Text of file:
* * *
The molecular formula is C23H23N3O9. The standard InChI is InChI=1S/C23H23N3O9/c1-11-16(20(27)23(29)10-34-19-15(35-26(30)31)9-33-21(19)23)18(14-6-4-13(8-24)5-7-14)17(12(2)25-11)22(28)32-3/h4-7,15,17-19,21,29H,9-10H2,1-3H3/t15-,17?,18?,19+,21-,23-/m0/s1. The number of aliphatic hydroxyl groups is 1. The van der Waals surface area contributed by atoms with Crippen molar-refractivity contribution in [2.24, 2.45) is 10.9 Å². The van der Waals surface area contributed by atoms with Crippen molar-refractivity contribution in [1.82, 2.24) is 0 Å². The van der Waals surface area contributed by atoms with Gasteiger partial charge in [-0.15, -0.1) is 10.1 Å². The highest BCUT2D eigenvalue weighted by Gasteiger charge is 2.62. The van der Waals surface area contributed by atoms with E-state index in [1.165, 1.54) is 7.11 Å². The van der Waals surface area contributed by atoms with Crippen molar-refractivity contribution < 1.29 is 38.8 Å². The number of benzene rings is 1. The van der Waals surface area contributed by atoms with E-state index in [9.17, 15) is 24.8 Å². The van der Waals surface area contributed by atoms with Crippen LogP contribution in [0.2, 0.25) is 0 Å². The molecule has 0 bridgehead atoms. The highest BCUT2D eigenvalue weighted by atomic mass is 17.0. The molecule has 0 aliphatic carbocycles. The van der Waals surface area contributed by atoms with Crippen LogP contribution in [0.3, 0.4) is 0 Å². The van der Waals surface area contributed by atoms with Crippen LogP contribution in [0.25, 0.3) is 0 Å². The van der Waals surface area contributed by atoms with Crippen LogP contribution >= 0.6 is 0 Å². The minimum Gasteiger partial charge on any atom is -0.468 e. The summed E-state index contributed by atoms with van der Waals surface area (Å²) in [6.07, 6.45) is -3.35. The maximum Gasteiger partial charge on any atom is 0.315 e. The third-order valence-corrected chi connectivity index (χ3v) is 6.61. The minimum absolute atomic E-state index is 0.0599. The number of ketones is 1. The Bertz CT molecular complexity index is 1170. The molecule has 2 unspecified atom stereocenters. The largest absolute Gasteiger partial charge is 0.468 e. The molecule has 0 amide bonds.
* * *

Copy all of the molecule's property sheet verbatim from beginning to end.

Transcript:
The molecular formula is C23H23N3O9. The standard InChI is InChI=1S/C23H23N3O9/c1-11-16(20(27)23(29)10-34-19-15(35-26(30)31)9-33-21(19)23)18(14-6-4-13(8-24)5-7-14)17(12(2)25-11)22(28)32-3/h4-7,15,17-19,21,29H,9-10H2,1-3H3/t15-,17?,18?,19+,21-,23-/m0/s1. The number of aliphatic hydroxyl groups is 1. The van der Waals surface area contributed by atoms with Crippen molar-refractivity contribution in [2.24, 2.45) is 10.9 Å². The van der Waals surface area contributed by atoms with Crippen molar-refractivity contribution in [1.82, 2.24) is 0 Å². The van der Waals surface area contributed by atoms with Gasteiger partial charge in [-0.15, -0.1) is 10.1 Å². The highest BCUT2D eigenvalue weighted by Gasteiger charge is 2.62. The van der Waals surface area contributed by atoms with E-state index in [1.165, 1.54) is 7.11 Å². The van der Waals surface area contributed by atoms with Crippen molar-refractivity contribution < 1.29 is 38.8 Å². The number of benzene rings is 1. The van der Waals surface area contributed by atoms with E-state index in [9.17, 15) is 24.8 Å². The van der Waals surface area contributed by atoms with Crippen LogP contribution in [0.2, 0.25) is 0 Å². The molecule has 0 bridgehead atoms. The highest BCUT2D eigenvalue weighted by atomic mass is 17.0. The molecule has 0 aliphatic carbocycles. The van der Waals surface area contributed by atoms with Crippen LogP contribution in [0.3, 0.4) is 0 Å². The van der Waals surface area contributed by atoms with Crippen LogP contribution in [0.25, 0.3) is 0 Å². The van der Waals surface area contributed by atoms with Crippen LogP contribution >= 0.6 is 0 Å². The minimum Gasteiger partial charge on any atom is -0.468 e. The summed E-state index contributed by atoms with van der Waals surface area (Å²) in [6.07, 6.45) is -3.35. The maximum Gasteiger partial charge on any atom is 0.315 e. The third-order valence-corrected chi connectivity index (χ3v) is 6.61. The minimum absolute atomic E-state index is 0.0599. The number of ketones is 1. The Bertz CT molecular complexity index is 1170. The molecule has 2 unspecified atom stereocenters. The largest absolute Gasteiger partial charge is 0.468 e. The molecule has 0 amide bonds.